Life In The Slow Lane...
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San Diego, CA, United States
This is a commentary about the slow lane, about the slowing of time since I suffered a severe brain injury while skateboarding with my dog. This is a blog about recovery; about our '82 VW Westfalia. It's about writing, surfing, camping, married life, bleeding ulcers that make you feel old at 32; about family, friends, and my dog Artie; it's about cruising in fourth gear, getting passed by every car and learning to appreciate every second of it.

Monday, January 31, 2011

On Your Marks, Get set...Click

I've been trying to get in better physical shape. I vowed to start exercising every day. So far, it's been an empty promise. The fatigue is constantly with me. It prevents me from adding any more to the already exhausting day to day. A couple weeks ago I told myself that I wasn't going to let it win.

I was proud of myself when I got the old skate shoes out, the surf trunks, and an old cut-off concert tee for a nice little jog around the block. A few strides into it a mild headache would arrive. The ache came from the top of my head, not in the temple like it usually does. Apart from the headache, I would hear little clicking noises, like the sound your neck makes when it cracks. With each stride, as my foot landed on the pavement, there sounded the click.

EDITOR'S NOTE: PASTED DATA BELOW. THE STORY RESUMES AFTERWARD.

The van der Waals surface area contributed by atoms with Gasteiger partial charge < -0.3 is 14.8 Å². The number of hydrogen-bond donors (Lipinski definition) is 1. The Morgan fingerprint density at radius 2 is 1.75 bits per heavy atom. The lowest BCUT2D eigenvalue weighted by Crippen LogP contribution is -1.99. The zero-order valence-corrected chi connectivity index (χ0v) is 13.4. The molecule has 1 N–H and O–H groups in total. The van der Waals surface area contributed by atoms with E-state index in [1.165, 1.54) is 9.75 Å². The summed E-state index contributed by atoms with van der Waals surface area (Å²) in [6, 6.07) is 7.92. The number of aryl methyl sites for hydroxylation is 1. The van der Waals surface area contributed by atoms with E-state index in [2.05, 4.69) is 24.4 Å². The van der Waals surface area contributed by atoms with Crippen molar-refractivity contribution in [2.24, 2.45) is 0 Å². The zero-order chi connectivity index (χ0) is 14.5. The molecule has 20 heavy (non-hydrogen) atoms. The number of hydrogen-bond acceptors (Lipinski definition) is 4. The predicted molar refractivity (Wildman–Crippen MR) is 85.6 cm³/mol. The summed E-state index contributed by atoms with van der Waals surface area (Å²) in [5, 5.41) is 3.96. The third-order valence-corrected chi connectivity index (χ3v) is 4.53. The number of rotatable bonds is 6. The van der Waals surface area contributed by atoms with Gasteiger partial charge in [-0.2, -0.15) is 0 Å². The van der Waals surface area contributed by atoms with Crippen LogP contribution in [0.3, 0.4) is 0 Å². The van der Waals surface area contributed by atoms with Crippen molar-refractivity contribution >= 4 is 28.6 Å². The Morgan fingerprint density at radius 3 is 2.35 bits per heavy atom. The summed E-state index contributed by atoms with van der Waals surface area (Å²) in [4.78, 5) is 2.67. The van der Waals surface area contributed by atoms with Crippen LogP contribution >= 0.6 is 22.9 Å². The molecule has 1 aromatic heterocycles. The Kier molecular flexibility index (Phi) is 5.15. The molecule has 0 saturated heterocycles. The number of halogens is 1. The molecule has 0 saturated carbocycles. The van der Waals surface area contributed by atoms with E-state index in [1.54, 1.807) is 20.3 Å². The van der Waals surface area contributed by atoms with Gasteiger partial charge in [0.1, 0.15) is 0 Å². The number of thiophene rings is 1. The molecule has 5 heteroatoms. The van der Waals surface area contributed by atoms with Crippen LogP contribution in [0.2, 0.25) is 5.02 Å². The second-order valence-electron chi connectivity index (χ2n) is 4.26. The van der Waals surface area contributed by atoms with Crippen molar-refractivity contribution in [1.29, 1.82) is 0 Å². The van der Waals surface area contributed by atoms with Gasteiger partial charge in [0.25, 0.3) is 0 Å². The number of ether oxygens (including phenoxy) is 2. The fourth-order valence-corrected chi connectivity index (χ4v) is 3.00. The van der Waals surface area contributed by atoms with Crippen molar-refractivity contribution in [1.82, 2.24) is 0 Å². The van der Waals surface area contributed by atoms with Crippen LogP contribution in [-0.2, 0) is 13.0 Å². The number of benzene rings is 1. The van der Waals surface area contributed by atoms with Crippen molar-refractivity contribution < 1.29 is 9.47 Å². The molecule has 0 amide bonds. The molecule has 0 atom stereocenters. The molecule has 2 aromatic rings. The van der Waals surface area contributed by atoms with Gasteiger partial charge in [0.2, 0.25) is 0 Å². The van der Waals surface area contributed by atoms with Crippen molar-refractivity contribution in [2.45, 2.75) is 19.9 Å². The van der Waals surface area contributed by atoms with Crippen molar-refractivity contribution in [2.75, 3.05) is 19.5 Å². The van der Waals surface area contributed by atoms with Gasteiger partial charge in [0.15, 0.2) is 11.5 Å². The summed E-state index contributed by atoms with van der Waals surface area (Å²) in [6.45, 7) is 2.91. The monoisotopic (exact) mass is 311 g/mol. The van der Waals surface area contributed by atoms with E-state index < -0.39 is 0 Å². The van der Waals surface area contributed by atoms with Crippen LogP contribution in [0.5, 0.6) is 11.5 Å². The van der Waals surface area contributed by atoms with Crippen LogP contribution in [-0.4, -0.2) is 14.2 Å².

The other day I asked my doctor about the headache and the clicking noise. He told me that the headache is a result of my skull getting removed. And then he told me the clicking sound is most likely the two pieces of my skull rubbing together, I guess kind of like a fault line in the earth's plates.

He said that I should avoid any "high impact" exercises such as running. He recommended a spinning class.

Nothing against spinning, but it's something that I just can't bring myself to. I can't be that dude.

Wednesday, January 26, 2011

Gas Huffer

I was kneeling over a gopher hole, trying to get the "giant destroyer gopher bomb" lit. Sure, I felt bad for slaughtering the cute little rodents but the hundred holes they burrowed in our front yard was the talk of the neighborhood and I had to act. It was my latest obsession. The thought had burrowed it's way into my head. Smoking it out was the other option.

The wick was wet. I had to relight it until it caught. Smoke billowed in my face. I stuffed the 'giant destroyer' in the hole, wick side in. Smoke continued to smother my head as I packed dirt back into the hole.

I went inside and I started thinking, not about the poor moles in their underground dens, but about the smoke that I inhaled.

"Hey, do I smell?" I asked a friend who was staying at our house.

"Do you smell?" He was confused.

"Yeah, like smoke, or gas? Do you smell anything weird?" I was concerned.

He slowly leaned to me and sniffed my shirt.


I am used to asking people to smell me. It's a weird thing to get used to.

Tuesday, January 18, 2011

The Advisor

A month ago, a young skater contacted me. He hit his head while skating. His injury was similar to mine, though he didn't have the complications that I did. I've hung out with him a few times and we've talked about the injury. He tells me it feels good to talk to someone that knows the injury. I feel the same way.